• Morales-Rayas, R., Zhou, S. (2023). Considerations for the Management of Incidental Findings in Clinical Laboratories. Canadian Standards Association, Toronto, ON.

Executive Summary

Incidental findings are findings that are unrelated to the original purpose of a clinical examination performed as requested on a lab requisition or order form. Clinical laboratory personnel encounter incidental findings during routine tests, examination panels, quality control, training, and method validation and verification. Once a finding is detected, laboratory staff need to know how to manage the finding, whether following an internal standard operating procedure or a guideline indicated in the laboratory quality documents. Current standards offer limited information on how to manage incidental findings in clinical laboratory medicine.

This report aimed to investigate relevant guidance on how to manage incidental findings in clinical laboratories performing routine biochemistry, hematology, coagulation, pathology, cytology, immunochemistry, microbiology, and molecular diagnostic tests. Academic and grey literature searches demonstrate that the disclosure of incidental findings in clinical laboratory medicine as well as research should consider technical aspects of the findings as well as ethical and legal consequences of the disclosure (or non-disclosure). A survey of Canadian clinical care and research laboratory personnel revealed that they came across incidental findings while performing biochemistry, hematology, microbiology, and anatomic pathology examinations. However, the process followed by laboratories when reporting incidental findings varied and most agreed that a national guideline is needed.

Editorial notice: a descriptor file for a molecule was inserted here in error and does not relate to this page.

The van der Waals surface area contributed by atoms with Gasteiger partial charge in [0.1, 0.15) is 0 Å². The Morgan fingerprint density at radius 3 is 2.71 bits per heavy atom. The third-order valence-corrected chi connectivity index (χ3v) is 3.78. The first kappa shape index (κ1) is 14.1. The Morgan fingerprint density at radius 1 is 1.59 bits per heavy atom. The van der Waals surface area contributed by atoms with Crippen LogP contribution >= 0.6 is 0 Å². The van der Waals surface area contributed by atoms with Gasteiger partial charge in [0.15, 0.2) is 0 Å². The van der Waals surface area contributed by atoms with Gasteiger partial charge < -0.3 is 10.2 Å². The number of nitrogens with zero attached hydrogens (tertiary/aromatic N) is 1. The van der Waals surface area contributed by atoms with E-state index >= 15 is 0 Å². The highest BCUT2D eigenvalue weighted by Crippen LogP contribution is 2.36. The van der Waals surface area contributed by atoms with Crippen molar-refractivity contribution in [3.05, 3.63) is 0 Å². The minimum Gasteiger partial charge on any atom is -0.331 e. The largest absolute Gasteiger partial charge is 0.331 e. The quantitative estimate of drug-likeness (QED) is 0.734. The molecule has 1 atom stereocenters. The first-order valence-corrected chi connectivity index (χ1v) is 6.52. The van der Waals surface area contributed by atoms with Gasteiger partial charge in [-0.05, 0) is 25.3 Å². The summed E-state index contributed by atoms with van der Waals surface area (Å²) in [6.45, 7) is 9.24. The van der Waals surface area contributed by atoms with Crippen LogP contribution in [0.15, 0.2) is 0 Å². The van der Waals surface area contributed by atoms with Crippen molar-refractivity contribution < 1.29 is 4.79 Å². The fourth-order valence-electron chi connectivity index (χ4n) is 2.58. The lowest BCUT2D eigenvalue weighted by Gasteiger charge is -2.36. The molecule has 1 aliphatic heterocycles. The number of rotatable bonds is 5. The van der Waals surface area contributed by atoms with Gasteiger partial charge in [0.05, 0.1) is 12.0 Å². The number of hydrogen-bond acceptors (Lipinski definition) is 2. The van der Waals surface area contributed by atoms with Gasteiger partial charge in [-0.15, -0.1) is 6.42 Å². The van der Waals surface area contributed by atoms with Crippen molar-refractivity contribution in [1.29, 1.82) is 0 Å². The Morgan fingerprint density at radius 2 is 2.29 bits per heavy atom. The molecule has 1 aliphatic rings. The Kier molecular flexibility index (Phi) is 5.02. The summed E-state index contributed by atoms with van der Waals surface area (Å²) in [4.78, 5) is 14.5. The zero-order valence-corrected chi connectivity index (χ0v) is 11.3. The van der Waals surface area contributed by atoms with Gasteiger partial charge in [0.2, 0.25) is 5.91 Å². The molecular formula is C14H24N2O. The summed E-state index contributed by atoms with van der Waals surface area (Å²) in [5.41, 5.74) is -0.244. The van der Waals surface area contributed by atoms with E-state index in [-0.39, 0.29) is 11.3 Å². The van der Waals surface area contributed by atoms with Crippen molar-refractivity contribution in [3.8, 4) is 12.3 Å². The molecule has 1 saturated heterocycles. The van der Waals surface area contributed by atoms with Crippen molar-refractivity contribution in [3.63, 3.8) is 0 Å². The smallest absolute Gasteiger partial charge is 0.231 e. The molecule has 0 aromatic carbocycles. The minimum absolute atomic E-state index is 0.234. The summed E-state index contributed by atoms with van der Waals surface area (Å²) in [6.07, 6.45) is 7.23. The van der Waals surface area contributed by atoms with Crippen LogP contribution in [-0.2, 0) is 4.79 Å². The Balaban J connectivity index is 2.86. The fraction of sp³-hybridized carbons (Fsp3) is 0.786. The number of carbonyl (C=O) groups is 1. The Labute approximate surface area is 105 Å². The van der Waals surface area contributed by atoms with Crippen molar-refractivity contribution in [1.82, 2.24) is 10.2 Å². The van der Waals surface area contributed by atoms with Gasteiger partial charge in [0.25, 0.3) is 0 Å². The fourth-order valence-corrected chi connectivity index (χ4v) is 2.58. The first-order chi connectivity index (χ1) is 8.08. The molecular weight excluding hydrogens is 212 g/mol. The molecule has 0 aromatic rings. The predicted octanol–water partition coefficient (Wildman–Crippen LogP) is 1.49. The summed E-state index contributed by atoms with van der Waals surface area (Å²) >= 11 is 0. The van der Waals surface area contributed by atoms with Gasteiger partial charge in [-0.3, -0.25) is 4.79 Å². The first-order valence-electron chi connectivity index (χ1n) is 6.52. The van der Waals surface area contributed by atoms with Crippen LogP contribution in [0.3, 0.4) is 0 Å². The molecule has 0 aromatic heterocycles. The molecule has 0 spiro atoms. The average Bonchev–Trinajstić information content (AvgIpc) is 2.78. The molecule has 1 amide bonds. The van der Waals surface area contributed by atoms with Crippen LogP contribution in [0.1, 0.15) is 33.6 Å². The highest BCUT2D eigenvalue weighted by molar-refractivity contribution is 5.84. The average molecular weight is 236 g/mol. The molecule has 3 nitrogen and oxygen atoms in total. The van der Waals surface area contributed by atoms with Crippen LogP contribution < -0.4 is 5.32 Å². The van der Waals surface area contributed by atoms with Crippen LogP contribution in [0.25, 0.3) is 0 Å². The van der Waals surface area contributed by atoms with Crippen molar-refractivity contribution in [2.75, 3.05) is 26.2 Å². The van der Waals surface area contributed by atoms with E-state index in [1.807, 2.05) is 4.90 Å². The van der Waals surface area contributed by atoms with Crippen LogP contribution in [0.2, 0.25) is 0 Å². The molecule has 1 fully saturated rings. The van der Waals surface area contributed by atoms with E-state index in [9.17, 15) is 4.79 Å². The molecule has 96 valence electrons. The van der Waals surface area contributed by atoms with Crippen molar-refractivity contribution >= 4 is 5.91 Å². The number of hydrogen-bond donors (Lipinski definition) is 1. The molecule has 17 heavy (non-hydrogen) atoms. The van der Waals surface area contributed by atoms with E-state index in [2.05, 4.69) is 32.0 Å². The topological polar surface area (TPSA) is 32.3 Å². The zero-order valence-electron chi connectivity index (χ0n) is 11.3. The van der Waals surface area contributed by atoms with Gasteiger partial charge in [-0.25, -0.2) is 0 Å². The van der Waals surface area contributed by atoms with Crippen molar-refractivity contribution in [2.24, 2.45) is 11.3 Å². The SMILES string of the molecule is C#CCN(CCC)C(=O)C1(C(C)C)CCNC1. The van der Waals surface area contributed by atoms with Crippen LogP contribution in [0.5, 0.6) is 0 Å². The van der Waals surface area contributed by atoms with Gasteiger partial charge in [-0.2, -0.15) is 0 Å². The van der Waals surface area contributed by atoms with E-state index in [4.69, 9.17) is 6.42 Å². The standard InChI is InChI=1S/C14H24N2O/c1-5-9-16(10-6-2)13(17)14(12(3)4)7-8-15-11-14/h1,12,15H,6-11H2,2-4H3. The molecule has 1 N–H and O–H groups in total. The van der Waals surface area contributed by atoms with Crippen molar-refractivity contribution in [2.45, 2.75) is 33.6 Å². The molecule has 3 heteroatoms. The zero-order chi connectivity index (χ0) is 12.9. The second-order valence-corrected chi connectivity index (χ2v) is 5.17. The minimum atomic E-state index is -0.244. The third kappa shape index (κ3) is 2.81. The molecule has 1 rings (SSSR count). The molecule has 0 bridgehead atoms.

Overall, guidelines developed to support the disclosure of incidental findings should address issues of significance and actionability as well as ethical considerations such as autonomy, privacy, interest, beneficence, justice, and fairness. A significant barrier to addressing aspects related to autonomy or interest is the lack of consent or understanding of an individual’s preferences. In these instances, professional judgement is needed to weigh the benefits of disclosing a result versus not disclosing. Guidance developed for clinical laboratory personnel and health practitioners should involve all interested and affected parties, including patient advocacy groups, individuals with lived experience, caregivers, bioethicists, and health professionals.